A particle accelerator fusing electrons here on Earth has reached temperatures colder than those in space.
The habits x-ray free-electron laser at the Department of Energy’s SLAC National Accelerator Laboratory — part of an upgrade project to the Linac Coherent Light Source (LCLS), called LCLS II — scientists cooled liquid helium to minus 456 degrees Fahrenheit (minus 271 degrees Celsius), or 2 Kelvin† That’s just 2 kelvins above absolute zero, the coldest possible temperature at which all particle movement stops. That icy environment is crucial for the accelerator, because at such low temperatures the machine becomes superconducting, meaning it can propel electrons through it with virtually zero energy loss.
Even empty regions of space are not that cold, because they are still filled with the cosmic microwave background radiation, a remnant of shortly after the big bang that has a uniform temperature of minus 454 F (minus 271 C), or 3 K.
“The next-generation superconducting accelerator of the LCLS-II X-ray-free electron laser has reached its operating temperature of 2 degrees above absolute zero,” Andrew Burrill, director of the SLAC’s Accelerator Directorate, told Live Science.
LCLS-II is now ready to accelerate electrons at 1 million pulses per second, which is a world record, he added.
“This is four orders of magnitude more pulses per second than its predecessor, LCLS, meaning we sent more X-rays to users in a matter of hours. [who aim to utilize them in experiments] than LCLS has done in the past 10 years,” said Burrill.
This is one of the last milestones LCLS-II must reach before it can produce X-ray pulses that are on average 10,000 times brighter than its predecessor. This should help researchers examine complex materials in unprecedented detail. The high-intensity, high-frequency laser pulses enable researchers to see with unprecedented clarity how electrons and atoms in materials interact. This will have a number of applications, from helping to reveal “how natural and man-made molecular systems convert sunlight into fuels, and thus how to control these processes, to understanding the fundamental properties of materials that enable quantum computing” said Burill. †
Related: 10 cosmic mysteries the Large Hadron Collider was able to unravel
Creating the frigid climates in the throttle took some work. For example, to keep the helium from boiling away, the team needed super-low pressures.
Eric Fauve, director of the Cryogenic Division at SLAC, told Live Science that at sea level, pure water boils at 212 F (100 C), but this boiling temperature varies with pressure. For example, in a pressure cooker, the pressure is higher and water boils at 250°F (121C), while the reverse is true at altitude, where the pressure is lower and water boils at a lower temperature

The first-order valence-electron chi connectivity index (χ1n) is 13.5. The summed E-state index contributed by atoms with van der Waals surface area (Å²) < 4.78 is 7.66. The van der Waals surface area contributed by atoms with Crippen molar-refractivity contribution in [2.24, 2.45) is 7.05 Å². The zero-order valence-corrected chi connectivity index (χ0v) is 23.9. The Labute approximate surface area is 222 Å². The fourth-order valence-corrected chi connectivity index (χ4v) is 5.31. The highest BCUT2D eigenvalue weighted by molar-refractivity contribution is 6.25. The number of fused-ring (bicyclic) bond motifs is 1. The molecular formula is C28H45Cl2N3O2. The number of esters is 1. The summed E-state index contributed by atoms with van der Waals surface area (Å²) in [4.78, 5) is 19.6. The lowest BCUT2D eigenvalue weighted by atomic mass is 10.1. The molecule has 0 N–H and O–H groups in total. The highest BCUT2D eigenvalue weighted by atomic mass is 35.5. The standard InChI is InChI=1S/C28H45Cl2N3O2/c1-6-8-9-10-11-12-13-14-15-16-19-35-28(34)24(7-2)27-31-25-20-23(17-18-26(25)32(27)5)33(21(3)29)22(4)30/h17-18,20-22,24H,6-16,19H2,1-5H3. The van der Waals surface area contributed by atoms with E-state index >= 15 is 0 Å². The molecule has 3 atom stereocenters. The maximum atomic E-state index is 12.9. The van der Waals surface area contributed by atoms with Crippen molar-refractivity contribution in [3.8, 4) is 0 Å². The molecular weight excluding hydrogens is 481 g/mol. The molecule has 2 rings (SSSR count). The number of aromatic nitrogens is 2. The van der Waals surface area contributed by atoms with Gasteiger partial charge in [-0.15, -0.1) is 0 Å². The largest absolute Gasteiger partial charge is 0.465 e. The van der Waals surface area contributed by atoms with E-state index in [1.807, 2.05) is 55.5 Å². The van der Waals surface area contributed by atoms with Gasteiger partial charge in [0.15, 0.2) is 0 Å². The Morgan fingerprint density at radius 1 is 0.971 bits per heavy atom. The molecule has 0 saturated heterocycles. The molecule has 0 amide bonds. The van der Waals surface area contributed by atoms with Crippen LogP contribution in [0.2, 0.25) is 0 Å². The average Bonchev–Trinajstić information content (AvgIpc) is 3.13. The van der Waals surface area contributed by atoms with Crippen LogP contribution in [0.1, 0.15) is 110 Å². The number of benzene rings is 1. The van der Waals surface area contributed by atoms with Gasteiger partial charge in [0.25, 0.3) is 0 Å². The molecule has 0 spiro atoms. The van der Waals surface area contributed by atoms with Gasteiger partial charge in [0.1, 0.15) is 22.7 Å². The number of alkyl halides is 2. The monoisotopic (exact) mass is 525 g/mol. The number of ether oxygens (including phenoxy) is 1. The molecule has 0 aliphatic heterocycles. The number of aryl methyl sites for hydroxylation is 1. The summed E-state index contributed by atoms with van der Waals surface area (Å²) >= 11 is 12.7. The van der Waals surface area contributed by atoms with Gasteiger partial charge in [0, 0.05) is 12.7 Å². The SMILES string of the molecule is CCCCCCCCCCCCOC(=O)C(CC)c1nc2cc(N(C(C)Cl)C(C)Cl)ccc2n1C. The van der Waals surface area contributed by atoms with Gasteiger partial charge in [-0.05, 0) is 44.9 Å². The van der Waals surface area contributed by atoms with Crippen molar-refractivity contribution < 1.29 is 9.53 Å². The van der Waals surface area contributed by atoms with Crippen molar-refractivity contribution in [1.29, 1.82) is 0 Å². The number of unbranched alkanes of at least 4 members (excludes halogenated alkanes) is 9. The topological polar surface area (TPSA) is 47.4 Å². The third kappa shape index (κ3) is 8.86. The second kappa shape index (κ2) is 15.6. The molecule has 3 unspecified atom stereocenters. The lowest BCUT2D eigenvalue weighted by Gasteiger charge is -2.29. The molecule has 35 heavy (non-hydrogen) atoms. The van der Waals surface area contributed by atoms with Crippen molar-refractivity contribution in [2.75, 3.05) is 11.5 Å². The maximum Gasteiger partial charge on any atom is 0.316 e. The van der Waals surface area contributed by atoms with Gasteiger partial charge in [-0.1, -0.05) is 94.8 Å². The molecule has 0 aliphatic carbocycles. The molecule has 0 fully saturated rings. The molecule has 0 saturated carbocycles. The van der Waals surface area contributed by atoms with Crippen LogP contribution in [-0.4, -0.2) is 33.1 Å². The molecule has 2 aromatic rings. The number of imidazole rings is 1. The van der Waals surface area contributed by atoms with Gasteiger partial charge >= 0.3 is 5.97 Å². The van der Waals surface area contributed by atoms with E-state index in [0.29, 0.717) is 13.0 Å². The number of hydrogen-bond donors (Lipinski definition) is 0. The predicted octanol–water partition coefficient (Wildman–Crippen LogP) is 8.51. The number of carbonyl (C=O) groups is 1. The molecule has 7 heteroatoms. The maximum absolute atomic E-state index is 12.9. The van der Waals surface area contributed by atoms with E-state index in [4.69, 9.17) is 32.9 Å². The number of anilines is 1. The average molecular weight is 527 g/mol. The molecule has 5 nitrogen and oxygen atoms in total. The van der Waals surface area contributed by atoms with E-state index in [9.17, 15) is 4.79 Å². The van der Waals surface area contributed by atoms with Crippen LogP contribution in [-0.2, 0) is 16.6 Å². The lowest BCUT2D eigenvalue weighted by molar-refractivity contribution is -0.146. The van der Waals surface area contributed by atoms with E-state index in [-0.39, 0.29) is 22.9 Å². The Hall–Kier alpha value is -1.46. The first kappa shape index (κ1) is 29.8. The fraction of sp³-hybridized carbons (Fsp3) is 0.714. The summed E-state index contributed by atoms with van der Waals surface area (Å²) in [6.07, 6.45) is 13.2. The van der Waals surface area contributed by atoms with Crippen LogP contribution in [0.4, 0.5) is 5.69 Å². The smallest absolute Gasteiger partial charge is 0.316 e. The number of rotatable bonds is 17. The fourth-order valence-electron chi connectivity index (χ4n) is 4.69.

“It’s pretty much the same for helium. However, at atmospheric pressure, helium boils at 4.2 kelvins; this temperature will decrease as the pressure decreases,” Fauve said. “To bring the temperature down to 2.0 Kelvin, we need a pressure as low as 1/30 the atmospheric pressure.”
To achieve these low pressures, the team uses five cryogenic centrifugal compressors, which compress the helium to cool it, then expand it in a chamber to lower the pressure, making it one of the few places on the planet. Soil where 2.0 K helium can be produced on a large scale.
Fauve explained that any cold compressor is a centrifugal machine equipped with a rotor/impeller similar to that of an engine’s turbocharger.
“As it spins, the impeller accelerates the helium molecules and creates a vacuum in the center of the wheel where molecules are sucked in, creating pressure at the edge of the wheel where molecules are ejected,” he said.
Compression forces the helium to assume its liquid state, but the helium escapes into this vacuum, where it quickly expands as it cools.
In addition to the ultimate applications, the ultra-cold hydrogen created at LCLS-II is a scientific curiosity in itself.
“At 2.0 kelvins, helium becomes a superfluid called helium II, which has extraordinary properties,” Fauve said. For example, it conducts heat hundreds of times more efficiently than copper, and it has such a low viscosity — or resistance to flow — that it can’t be measured, he added.
For LCLS-II, 2 Kelvin is as low as expected.
“Lower temperatures can be achieved with highly specialized cooling systems that can reach a fraction of a degree above absolute zero, stopping all movement,” Burrill said.
But this particular laser doesn’t have the ability to reach those extremes, he said.
Originally published on Live Science.